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rate of acquiring new signs increased quickly in these children. The childrens age ranges varied from 11 to 17 months and at the mean age of 13.2 months the children had an average of 10 signs in their repertoires. Compared to the children in this study, children learning to speak often dont reach the equivalent spoken language milestones until 2 to 3 months later. At eighteen months old there was a significant increase in the number of signs the children had in their vocabulary. They had a mean sign language vocabulary of 49 signs. These results indicated the children reached their motor milestones on average with the norm while showing accelerated development in the language milestones. The participants frequently reached sign language proficiency several months in advance of the corresponding speech and language milestones. Goodwyn, Acredolo, and Brown (2000) conducted a longitudinal study to evaluate the effects of infant signing on verbal language development. In addition, the researchers examined whether teaching baby signs to hearing children delayed their verbal language development. The participants included 103 11-month old infants. The participants were randomly assigned to one of three groups, sign training, nonintervention (control) group, and a verbal training (control) group. The groups were comparable at the start of the study in terms of gender and birth order of the children, their ability to vocalize or speak words, and their parents education level and/or socioeconomic levels. The sign training (ST) group was given instructions to encourage symbolic gesturing in the child by modeling basic gestures and pairing the gesture with the verbal equivalent. The nonintervention control (NC) group did not receive any instructions or training and were not privy to the researchers purpose. The purpose of the NC group was to compare the language development of children receiving the sign 7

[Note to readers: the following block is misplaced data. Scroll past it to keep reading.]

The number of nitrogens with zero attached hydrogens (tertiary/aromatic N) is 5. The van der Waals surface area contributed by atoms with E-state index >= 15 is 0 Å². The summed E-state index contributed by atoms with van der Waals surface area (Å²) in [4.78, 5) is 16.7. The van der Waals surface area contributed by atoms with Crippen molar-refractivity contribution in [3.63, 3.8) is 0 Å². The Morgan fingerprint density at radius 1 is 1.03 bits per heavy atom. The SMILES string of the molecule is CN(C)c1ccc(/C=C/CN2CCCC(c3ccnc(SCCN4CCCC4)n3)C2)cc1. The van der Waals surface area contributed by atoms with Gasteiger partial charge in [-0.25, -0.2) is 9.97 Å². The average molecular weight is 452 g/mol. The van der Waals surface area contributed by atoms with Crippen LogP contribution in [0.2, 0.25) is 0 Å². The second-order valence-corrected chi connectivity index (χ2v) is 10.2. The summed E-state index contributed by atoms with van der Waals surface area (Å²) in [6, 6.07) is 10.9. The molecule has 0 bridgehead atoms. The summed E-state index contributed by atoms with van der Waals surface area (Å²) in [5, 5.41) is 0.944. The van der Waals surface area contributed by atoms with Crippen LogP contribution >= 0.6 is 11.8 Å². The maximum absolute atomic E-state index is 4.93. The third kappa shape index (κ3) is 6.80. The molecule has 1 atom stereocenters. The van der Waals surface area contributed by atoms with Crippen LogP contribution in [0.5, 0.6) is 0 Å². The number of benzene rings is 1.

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training and those who did not. A second control group was employed as the researchers discovered that since the ST group main focal point was on the childs language development and that without a control for training effects it would be hard to evaluate the benefits to language development of the ST groups over NC group. A second control group, the verbal training (VT) group, was instructed to promote the development of verbal language by labeling (verbally naming) as many things throughout the day during their communications with their child. The childs verbal and gestural/sign development was assessed at 11, 15, 19, 24, 30, and 36 months. Each childs baseline vocal language was obtained at 11 months using a 5-second time-sampling method during free-play sessions between the child and his/her mother. The observers documented whether the child vocalized during these free-play sessions. Interviews of the parents were conducted by phone every two weeks to assess whether their child exhibited any verbal language or gestural communication without prompting or elicitation from the parent. In addition, the children were observed in the lab setting at the same intervals. Various standardized language measures including the MacArthur Communicative Development Inventory (CDI), Sequenced Inventory of Communicative Development (SICD), Receptive and Expressive One Word Picture Vocabulary tests, Mean Length of Utterance (MLU), and Phonemic Discrimination Task were conducted to evaluate the childs receptive and expressive language skills. The results of the study showed that the mean number of symbolic gestures acquired by the children in the ST group was 20 (the range was 10 to 60) compared to only 5 gestures in those children where no special efforts were made to encourage symbolic gesturing. The authors compared the language scores between the children in 8